The Origins of Triassic


It has been a couple of years since we wrote a blog post. Facebook, instagram, Twitter, email, voicemail and all the rest seem to have taken up a lot of time without maybe saying a lot. So here we are and we will start again with the story of Triassic since we have grown and changed a bit since the last post. 
Triassic was started in the back of a Toyota pickup. I was making small pieces of stone jewelry and wooden spoons for friends and family and then encouraged by Donna Sall to take a few things to the Moab Farmer’s Market.
Inspired by the natural forms and materials all around each things was hand made with a bow saw, hatchet, knife and files. 
We grew as the Farmers Market grew and a hatchet turned into a bandsaw and two hands turned into six. The wood that we cut dead on the mountain turned into dead apricot trees in town and into a full fledged tree service. 
Growing has been tough. When your passion is more for nature,people, and making things than making money you make a lot of mistakes with business, employees, friends, clients, tools. It has been hard to hold onto the ethics that drive this business. Everywhere is the pressure to cut corners, to skip, to pay less, to get a chemical to solve a problem.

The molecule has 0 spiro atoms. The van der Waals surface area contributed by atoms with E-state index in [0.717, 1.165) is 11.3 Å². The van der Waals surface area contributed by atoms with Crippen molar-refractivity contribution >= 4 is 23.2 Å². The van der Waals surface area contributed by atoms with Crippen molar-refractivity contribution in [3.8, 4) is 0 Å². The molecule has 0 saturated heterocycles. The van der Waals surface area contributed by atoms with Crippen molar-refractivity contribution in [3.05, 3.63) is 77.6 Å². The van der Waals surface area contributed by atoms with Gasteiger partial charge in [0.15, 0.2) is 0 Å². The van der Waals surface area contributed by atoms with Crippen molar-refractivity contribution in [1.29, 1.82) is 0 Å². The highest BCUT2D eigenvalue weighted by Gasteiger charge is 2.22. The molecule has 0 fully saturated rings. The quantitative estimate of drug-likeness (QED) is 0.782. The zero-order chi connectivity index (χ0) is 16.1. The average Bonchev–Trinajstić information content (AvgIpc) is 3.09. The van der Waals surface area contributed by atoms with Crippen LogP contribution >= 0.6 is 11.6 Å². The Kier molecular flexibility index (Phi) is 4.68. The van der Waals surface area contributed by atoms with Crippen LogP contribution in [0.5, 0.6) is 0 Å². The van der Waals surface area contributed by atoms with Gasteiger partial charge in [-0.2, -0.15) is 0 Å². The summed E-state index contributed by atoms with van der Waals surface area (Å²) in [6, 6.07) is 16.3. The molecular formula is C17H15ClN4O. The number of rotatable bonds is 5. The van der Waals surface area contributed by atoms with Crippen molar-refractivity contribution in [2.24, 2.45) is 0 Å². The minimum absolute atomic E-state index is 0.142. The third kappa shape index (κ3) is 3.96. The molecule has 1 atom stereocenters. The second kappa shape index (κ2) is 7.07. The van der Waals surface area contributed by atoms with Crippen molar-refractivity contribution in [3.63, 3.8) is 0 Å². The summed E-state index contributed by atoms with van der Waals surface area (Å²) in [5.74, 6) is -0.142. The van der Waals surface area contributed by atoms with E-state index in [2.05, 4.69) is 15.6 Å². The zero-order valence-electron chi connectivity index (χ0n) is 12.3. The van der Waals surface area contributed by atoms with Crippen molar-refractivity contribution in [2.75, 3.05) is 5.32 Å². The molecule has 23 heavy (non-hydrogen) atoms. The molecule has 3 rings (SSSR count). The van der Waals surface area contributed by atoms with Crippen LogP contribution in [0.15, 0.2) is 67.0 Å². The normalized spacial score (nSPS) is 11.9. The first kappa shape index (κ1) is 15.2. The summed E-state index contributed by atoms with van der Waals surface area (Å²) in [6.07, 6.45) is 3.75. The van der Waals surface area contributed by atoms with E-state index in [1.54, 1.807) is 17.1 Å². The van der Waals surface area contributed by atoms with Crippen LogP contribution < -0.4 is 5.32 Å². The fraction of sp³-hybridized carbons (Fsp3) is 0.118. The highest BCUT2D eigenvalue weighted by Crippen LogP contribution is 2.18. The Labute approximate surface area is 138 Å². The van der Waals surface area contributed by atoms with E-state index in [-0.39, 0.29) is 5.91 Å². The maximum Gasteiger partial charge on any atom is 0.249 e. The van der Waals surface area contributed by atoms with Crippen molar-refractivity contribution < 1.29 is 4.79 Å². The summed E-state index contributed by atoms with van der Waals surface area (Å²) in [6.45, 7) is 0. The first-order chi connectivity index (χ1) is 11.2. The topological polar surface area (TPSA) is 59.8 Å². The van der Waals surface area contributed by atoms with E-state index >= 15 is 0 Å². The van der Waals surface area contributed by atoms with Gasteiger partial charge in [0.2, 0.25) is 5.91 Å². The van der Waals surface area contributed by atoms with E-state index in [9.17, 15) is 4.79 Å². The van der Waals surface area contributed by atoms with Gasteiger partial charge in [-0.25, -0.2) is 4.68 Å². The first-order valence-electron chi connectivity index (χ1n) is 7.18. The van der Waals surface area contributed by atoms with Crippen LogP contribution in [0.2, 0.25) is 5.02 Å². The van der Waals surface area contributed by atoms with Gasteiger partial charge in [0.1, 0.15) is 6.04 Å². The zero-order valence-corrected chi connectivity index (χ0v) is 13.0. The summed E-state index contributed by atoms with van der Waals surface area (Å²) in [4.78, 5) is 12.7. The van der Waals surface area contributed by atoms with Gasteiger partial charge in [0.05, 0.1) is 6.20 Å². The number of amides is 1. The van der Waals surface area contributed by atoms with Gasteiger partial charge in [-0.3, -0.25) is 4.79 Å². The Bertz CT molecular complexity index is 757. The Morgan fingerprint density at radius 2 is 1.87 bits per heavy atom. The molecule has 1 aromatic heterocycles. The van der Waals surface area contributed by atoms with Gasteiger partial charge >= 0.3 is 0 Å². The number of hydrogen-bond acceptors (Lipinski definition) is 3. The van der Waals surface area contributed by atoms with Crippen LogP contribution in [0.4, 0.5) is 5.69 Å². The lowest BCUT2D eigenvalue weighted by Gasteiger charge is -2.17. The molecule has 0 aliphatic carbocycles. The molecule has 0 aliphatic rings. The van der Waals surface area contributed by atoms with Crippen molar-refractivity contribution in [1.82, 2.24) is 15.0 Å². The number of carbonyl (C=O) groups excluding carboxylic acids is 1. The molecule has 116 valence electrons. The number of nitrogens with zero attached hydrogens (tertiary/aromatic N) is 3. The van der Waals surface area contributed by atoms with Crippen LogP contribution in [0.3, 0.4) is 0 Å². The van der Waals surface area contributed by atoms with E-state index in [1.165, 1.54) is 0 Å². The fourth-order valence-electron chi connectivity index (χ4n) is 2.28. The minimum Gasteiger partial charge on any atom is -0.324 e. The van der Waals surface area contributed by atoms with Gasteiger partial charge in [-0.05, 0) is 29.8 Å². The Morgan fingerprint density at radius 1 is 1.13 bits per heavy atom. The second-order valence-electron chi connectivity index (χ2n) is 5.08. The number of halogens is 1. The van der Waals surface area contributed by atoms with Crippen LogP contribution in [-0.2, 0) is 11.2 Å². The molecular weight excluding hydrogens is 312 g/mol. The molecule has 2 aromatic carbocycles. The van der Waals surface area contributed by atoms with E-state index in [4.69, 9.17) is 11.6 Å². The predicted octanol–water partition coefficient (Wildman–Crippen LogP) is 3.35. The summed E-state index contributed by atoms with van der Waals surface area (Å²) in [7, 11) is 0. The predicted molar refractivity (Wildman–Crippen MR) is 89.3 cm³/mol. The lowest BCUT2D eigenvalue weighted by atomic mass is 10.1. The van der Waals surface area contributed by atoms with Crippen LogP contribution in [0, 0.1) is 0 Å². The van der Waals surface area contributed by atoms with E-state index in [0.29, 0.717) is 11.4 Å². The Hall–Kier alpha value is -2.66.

At one point we were really struggling. We were trying to make everything perfect, no flaws, because that is what we thought people wanted and because wood is full of flaws we were wasting a lot, not happy and not making money. Robert fulgum came out to the shop as he will, and started digging through the scrap pile pulling out all kinds of little pieces, for his sculptures, that were beautiful, and flawed. That was the moment I knew I was off track, everything he pulled out was beautiful (and I almost didn’t want to let them go) and we got back to the business of presenting quality, but not nessearitly flawless things, in a beautiful and sometimes useful way. 
It is a daily struggle to value things, trees, people, spoons, stones, that might be called flawed. But that is where the real beauty is. if you cut a slab of wood up so that it has no flaws then it becomes more like a commodity, a medium, a piece of plastic to be shaped than something innately beautiful as itself. 
If you have a story or a picture that expresses this, please share it with us. 

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